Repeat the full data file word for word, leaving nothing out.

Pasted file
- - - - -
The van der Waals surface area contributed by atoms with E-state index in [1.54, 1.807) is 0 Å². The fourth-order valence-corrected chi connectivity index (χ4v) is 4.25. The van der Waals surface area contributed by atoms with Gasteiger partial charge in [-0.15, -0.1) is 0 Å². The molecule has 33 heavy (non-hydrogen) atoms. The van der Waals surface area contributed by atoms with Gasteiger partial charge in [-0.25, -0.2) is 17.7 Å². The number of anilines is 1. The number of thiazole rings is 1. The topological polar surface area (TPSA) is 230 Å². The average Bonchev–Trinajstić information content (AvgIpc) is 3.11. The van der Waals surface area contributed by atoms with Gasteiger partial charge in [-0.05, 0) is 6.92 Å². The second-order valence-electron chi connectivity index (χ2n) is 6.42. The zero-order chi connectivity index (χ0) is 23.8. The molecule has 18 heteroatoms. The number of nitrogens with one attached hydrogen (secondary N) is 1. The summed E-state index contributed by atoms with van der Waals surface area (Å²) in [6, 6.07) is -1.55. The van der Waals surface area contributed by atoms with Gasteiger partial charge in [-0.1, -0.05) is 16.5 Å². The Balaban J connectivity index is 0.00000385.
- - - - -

The van der Waals surface area contributed by atoms with E-state index in [1.54, 1.807) is 0 Å². The fourth-order valence-corrected chi connectivity index (χ4v) is 4.25. The van der Waals surface area contributed by atoms with Gasteiger partial charge in [-0.15, -0.1) is 0 Å². The molecule has 33 heavy (non-hydrogen) atoms. The van der Waals surface area contributed by atoms with Gasteiger partial charge in [-0.25, -0.2) is 17.7 Å². The number of anilines is 1. The number of thiazole rings is 1. The topological polar surface area (TPSA) is 230 Å². The average Bonchev–Trinajstić information content (AvgIpc) is 3.11. The van der Waals surface area contributed by atoms with Gasteiger partial charge in [-0.05, 0) is 6.92 Å². The second-order valence-electron chi connectivity index (χ2n) is 6.42. The zero-order chi connectivity index (χ0) is 23.8. The molecule has 18 heteroatoms. The number of nitrogens with one attached hydrogen (secondary N) is 1. The summed E-state index contributed by atoms with van der Waals surface area (Å²) in [6, 6.07) is -1.55. The van der Waals surface area contributed by atoms with Gasteiger partial charge in [-0.1, -0.05) is 16.5 Å². The Balaban J connectivity index is 0.00000385.